This Sunday marks the end of Oktoberfest 2012 in Munich. What a sad time for beer drinkers around the world. I’m sure the countdown for 2013’s Oktoberfest will begin Monday morning
once the hangovers have subsided.
Okay, so the title of this is a bit of a misnomer. But here’s the technicality: I never would have gone to Oktoberfest in Munich, had I not been studying abroad.. Ergo, it’s a memory from a portion of my Prague trip. Following me still?
Sigh. Oktoberfest in Munich. Where to begin?
Early on in our trip, a group of people decided they wanted to go to Oktoberfest as a group. In Europe, there are these really great charter buses, one of which is Student Agency, that take you just about anywhere for really, really cheap. Since we were college students living abroad (read: on a budget), we decided the best way to get all 20+ of us in one sleeping arrangement would be to use Stoked Travel to camp. Yes, camping, in Germany, in the middle of September. It rained the entire time. But the rain did nothing to dampen our spirits. No, our campground, as basic as it was, was a freaking blast. They had tarps and pop up tents set up to keep us mostly dry while we weren’t in our sleeping tents. Our tents, sleeping bags, and sleeping pads were provided with the cost. Breakfast and dinner were provided each night. And, quite possibly the most important piece of information for a college student living abroad: as long as you were in the campsite, all the beer and sangria you could want was free. Free. All of this, round-trip transportation and lodging for three nights for $250. Now, it’s quite possible the guys who set this up rounded up or took a little off the top; but quite frankly, for the ease of not having to plan this trip for 20+ people, I was okay with it.
After arriving in Munich via Student Agency bus, we searched for a metro stop and somehow navigated the metro in Munich to our campground. Some of our group ventured off to the Oktoberfest grounds that night, but the majority of us stayed in the campgrounds to become acquainted with our fellow campers and drink for free. The next morning, we got up ridiculously early and hopped on the first bus scheduled to head down to the Oktoberfest grounds. I made the unfortunate discovery that my ATM card wouldn’t work in Germany. I guess I figured if it worked in the Czech Republic it would work in Germany. Apparently not. Luckily, Mel loaned me some money to cover beer and food purchases for the two days. We meandered into Oktoberfest, which is set up like a giant fair.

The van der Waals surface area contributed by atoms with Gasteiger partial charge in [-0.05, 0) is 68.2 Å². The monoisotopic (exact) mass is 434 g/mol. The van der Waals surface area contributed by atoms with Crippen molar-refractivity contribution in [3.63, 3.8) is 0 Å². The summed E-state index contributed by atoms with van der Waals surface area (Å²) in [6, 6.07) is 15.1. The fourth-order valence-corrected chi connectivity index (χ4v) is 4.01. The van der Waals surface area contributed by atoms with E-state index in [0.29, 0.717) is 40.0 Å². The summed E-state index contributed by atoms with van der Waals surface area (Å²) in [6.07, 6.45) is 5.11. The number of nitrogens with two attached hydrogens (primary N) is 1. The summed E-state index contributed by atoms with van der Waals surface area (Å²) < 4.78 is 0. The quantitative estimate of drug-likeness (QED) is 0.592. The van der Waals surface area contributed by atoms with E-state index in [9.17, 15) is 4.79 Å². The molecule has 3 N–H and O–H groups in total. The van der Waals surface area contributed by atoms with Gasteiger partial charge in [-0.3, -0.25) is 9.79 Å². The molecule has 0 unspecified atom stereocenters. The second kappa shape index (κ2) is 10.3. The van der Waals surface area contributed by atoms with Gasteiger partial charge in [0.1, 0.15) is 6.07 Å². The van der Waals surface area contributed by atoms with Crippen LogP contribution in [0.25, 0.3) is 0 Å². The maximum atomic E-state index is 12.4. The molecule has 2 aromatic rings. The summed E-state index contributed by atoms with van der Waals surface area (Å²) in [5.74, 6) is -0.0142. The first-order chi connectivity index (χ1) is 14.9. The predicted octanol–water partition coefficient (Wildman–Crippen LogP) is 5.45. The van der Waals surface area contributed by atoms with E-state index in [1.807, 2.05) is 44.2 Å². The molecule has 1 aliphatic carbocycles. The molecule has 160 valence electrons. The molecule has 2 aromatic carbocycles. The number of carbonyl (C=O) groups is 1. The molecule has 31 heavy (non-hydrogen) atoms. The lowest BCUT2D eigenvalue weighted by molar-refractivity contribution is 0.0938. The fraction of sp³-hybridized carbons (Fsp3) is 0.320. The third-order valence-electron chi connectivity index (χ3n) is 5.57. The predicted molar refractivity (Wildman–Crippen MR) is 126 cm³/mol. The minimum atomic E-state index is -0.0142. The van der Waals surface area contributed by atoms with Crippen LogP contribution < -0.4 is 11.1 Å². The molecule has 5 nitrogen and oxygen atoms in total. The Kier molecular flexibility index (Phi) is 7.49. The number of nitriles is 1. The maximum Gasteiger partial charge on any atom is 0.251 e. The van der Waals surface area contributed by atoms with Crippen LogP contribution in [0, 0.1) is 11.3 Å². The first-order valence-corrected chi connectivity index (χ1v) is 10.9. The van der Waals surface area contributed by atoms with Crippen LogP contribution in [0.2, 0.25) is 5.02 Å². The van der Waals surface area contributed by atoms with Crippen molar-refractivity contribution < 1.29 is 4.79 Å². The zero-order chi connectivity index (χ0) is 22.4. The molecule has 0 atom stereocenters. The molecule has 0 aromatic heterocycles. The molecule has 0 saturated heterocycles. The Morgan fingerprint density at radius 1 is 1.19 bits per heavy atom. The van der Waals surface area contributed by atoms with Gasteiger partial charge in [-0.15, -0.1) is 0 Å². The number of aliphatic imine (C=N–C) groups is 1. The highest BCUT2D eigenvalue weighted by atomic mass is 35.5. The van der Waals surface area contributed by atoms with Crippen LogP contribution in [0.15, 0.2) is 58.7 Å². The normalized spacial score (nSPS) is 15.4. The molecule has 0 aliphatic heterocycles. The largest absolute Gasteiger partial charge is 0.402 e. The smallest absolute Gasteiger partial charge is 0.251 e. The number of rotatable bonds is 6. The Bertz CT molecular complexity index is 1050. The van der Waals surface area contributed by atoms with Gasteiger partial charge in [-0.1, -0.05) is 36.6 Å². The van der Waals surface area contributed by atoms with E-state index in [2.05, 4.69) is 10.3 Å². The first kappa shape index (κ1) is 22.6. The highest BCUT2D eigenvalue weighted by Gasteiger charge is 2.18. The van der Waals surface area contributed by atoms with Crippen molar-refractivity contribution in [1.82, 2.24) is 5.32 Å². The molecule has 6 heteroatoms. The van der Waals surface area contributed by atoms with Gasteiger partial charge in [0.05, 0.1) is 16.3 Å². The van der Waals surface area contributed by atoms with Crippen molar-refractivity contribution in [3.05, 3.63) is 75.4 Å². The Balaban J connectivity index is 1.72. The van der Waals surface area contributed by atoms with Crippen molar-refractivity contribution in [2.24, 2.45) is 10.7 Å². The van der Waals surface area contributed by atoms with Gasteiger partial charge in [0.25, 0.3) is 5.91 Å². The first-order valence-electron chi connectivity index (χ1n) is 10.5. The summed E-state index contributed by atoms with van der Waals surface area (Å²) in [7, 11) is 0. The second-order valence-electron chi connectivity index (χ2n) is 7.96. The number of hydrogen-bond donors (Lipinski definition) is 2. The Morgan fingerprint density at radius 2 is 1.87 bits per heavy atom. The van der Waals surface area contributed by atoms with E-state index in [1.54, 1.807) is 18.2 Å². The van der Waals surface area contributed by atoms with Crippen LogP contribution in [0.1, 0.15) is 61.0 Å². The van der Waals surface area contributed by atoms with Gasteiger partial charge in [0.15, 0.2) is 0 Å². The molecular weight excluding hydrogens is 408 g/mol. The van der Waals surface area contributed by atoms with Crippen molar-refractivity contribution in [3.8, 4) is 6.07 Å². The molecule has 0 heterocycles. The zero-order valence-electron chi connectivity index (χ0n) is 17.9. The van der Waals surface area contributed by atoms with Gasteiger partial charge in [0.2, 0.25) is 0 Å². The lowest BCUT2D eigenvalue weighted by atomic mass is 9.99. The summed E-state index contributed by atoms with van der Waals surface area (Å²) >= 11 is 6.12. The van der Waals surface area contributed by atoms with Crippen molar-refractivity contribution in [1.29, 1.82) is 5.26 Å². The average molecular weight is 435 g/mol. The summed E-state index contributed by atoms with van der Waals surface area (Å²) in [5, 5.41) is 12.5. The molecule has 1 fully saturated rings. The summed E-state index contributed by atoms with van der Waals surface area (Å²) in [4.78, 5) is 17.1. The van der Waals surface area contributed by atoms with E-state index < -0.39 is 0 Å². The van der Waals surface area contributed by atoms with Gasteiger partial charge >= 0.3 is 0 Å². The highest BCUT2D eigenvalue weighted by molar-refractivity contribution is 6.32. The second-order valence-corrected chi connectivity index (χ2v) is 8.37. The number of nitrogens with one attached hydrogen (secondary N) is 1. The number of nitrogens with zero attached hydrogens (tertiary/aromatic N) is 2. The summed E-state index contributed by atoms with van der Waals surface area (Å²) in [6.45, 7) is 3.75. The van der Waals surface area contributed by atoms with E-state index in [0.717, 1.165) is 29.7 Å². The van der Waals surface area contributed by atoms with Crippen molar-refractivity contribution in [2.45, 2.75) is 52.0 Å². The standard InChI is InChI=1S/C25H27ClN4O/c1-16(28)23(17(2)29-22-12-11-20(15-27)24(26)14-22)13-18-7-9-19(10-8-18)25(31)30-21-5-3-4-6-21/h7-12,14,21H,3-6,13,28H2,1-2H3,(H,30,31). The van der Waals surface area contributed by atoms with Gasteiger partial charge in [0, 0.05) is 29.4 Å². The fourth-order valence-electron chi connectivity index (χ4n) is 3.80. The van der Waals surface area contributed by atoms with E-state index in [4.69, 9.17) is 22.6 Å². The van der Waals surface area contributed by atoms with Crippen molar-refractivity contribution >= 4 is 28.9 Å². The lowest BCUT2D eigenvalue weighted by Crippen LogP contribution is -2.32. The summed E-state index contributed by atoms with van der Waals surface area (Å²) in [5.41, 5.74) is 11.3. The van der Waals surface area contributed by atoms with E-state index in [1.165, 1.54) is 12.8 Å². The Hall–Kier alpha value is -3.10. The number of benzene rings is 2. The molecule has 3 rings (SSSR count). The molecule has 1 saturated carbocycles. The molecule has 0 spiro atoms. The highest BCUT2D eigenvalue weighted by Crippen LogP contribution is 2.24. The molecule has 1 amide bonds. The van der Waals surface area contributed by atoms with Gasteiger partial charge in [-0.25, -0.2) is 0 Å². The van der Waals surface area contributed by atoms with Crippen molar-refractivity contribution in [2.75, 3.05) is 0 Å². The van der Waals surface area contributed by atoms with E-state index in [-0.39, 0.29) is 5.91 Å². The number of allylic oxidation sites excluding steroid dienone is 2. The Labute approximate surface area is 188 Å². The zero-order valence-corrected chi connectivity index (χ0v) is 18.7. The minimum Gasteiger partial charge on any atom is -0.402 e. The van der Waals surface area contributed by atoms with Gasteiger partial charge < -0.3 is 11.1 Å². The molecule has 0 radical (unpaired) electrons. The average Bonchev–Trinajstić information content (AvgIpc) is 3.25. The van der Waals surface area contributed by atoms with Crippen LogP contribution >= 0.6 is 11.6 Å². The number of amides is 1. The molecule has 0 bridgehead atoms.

After settling on a beer tent to spend the day in, we stood in line until it opened at 9 am. Yes, we got there that early. Hey, we wanted a table because you cannot be served delicious German beer unless you are seated at a table! Also, the tents aren’t “tents” per se. They’re giant halls with two levels, a center stage for polka music, and extremely clean bathrooms inside.
By 9:23 am, one of our friends had “made friends with security” if you catch my drift (read: he was escorted out of the tent with the entire tent applauding security). Another had already been cheered on by the entire tent for winning a beer chugging contest. I’ll leave it up to your imagination as to what other crazy stories we have from that first day. I will say that I highly recommend the pretzels and “Halloween Soup” sold inside the tents. The pretzels are especially delicious when dunked in either your beer or the Halloween Soup.
For two days, we were immersed in Oktoberfest, as celebrated by the German culture. Any other culture or subculture’s version just seems wrong to me now, although Sierra Nevada puts on a much smaller, but decent, version in Chico. Going to Oktoberfest in Munich was an experience I will never forget and one I’ll always brag about. Prost to one day making it back to Oktoberfest!